These trials by ordeal involved many different forms, predominantly involving poison plants,  snakes, crocodiles and other wild animals etc., restricted only by the cruel, corrupt and ignorant beliefs of certain communities.

Trial by ordeal in Australian Aboriginal societies

Regarded as brutal, Aboriginal tribal law, otherwise known as payback, continues to be practised to be present day, despite it being unlawful under the laws of Australia.

Whilst it is based on an honourable system, to ensure continued reasonable relationships after a dispute is settled, it unfortunately doesn’t always work out that way.

Payback is regarded as a form of dispute resolution whereby at times, people are seriously hurt or even killed.

Prior to colonisation, this form of customary Aboriginal law was predicated on all sorts of crimes, for example, theft, adultery, breaching cultural boundaries and what was regarded as sorcery amongst different tribes.

After colonisation, it included more serious forms of crime, in the main, such as murder, kidnapping and assault by European settlers.

Ancient Aboriginal law which has been practised for over 40,000 years, is alive and well and has little or no respect for the Australian constitutional laws, by a significant proportion of first nations peoples.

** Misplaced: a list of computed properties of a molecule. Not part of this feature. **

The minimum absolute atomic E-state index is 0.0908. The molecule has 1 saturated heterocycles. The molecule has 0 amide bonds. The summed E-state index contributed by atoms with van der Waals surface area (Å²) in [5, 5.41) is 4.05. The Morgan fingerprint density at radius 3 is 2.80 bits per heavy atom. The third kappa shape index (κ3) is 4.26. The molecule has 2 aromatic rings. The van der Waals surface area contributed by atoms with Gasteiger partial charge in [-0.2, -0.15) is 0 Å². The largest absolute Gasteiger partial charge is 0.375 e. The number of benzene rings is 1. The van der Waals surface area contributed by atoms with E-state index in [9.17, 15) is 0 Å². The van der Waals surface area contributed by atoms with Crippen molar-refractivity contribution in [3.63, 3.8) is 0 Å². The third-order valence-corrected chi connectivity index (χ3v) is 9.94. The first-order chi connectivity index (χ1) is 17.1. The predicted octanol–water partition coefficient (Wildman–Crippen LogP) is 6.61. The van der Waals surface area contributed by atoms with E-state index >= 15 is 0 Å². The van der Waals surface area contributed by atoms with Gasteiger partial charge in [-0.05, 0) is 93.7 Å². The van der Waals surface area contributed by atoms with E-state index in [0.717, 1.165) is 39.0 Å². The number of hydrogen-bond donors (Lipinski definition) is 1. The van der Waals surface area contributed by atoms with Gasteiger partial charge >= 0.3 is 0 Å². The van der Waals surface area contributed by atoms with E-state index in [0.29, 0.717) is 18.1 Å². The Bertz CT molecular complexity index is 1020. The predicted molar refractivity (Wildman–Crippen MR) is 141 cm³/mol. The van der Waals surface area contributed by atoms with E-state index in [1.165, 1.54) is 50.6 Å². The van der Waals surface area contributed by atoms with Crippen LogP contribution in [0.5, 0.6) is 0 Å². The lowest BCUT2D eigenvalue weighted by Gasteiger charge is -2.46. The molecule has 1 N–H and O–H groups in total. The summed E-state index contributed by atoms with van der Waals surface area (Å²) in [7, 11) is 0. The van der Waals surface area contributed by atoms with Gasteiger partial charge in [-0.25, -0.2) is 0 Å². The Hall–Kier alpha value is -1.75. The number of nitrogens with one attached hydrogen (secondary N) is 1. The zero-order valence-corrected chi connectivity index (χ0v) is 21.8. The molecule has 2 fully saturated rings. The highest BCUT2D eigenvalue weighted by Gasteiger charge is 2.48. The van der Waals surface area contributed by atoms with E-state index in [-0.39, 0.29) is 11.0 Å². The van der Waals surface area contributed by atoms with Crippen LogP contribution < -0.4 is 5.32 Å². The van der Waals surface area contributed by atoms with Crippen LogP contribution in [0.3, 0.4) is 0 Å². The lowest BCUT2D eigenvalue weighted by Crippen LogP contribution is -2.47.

Law grounds

‘Law grounds’ are the tribal lands where, generally on the borders of each tribe, councils of Aboriginal elders meet to discuss aspects of traditional Aboriginal law, to discuss where children were to be initiated and to discuss settlement of disputes.

Pointing the bone or singing a person

This form of payback involves a senior Aboriginal elder who is regarded as having spiritual powers to arrange ill health or death on a person who has committed a crime, which includes disrespecting their Aboriginal culture.

In addition to an elder having the power to sing harm to a person, there are also those called Featherfoot, (or Feathafoot ) which is a kurdaitcha man in Arrernte, in essence, a sorcerer in Aboriginal spirituality.

This individual is a shaman of sorts, of the Central Australian Arrente Aboriginal people, called Featherfoot by other tribes.

Indeed, as the Featherfoot is essentially brought in to pass a death sentence on an individual, some hospitals dealing with Aboriginal patients who had lost the will to live as a result of the psychosomatic illness caused by a belief in what was regarded as voodoo magic, trained their nursing staff to recognise such matters.

Spearing

This penalty is generally spearing the individual to the calf or thigh and is a common penalty for a crime under Aboriginal traditional law, though this sometimes results in serious injury or death of the victim. 

Burning hair

Burning the hair from an offender’s body is one of the penalties perpetrated as a form of payback.

Duelling

Boomerangs, spears and fighting sticks are the weapons used in this form of resolution dispute whereby adversaries face off to essentially determine who is in the right.